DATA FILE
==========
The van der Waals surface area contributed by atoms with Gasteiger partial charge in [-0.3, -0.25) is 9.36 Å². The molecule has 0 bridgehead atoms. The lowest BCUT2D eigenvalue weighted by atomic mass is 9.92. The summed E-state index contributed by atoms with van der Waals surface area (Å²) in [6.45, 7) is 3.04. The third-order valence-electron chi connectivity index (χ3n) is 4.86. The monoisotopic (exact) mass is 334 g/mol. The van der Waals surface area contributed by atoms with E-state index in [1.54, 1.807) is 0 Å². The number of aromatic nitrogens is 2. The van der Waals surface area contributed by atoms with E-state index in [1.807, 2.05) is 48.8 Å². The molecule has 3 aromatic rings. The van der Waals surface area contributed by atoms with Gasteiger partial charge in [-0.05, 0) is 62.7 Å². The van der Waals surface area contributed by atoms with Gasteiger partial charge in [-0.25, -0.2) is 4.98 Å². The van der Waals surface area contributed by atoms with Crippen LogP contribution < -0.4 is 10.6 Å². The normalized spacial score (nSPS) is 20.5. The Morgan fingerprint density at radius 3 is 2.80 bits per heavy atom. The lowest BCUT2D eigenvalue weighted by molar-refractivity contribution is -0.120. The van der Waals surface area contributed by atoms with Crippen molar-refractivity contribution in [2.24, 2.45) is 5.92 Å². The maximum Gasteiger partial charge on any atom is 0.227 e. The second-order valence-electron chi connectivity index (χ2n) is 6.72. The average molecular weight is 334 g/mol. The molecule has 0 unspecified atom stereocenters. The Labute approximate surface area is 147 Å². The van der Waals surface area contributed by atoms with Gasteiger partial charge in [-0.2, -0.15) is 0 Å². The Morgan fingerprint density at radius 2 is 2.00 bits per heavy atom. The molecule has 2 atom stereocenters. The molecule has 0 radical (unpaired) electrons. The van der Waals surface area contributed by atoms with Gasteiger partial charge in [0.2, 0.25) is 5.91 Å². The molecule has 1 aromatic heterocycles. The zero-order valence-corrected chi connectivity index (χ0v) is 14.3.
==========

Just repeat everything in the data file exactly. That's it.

The van der Waals surface area contributed by atoms with Gasteiger partial charge in [-0.3, -0.25) is 9.36 Å². The molecule has 0 bridgehead atoms. The lowest BCUT2D eigenvalue weighted by atomic mass is 9.92. The summed E-state index contributed by atoms with van der Waals surface area (Å²) in [6.45, 7) is 3.04. The third-order valence-electron chi connectivity index (χ3n) is 4.86. The monoisotopic (exact) mass is 334 g/mol. The van der Waals surface area contributed by atoms with E-state index in [1.54, 1.807) is 0 Å². The number of aromatic nitrogens is 2. The van der Waals surface area contributed by atoms with E-state index in [1.807, 2.05) is 48.8 Å². The molecule has 3 aromatic rings. The van der Waals surface area contributed by atoms with Gasteiger partial charge in [-0.05, 0) is 62.7 Å². The van der Waals surface area contributed by atoms with Gasteiger partial charge in [-0.25, -0.2) is 4.98 Å². The van der Waals surface area contributed by atoms with Crippen LogP contribution < -0.4 is 10.6 Å². The normalized spacial score (nSPS) is 20.5. The Morgan fingerprint density at radius 3 is 2.80 bits per heavy atom. The lowest BCUT2D eigenvalue weighted by molar-refractivity contribution is -0.120. The van der Waals surface area contributed by atoms with Crippen molar-refractivity contribution in [2.24, 2.45) is 5.92 Å². The maximum Gasteiger partial charge on any atom is 0.227 e. The second-order valence-electron chi connectivity index (χ2n) is 6.72. The average molecular weight is 334 g/mol. The molecule has 0 unspecified atom stereocenters. The Labute approximate surface area is 147 Å². The van der Waals surface area contributed by atoms with Gasteiger partial charge in [-0.2, -0.15) is 0 Å². The Morgan fingerprint density at radius 2 is 2.00 bits per heavy atom. The molecule has 2 atom stereocenters. The molecule has 0 radical (unpaired) electrons. The van der Waals surface area contributed by atoms with Gasteiger partial charge in [0.2, 0.25) is 5.91 Å². The molecule has 1 aromatic heterocycles. The zero-order valence-corrected chi connectivity index (χ0v) is 14.3.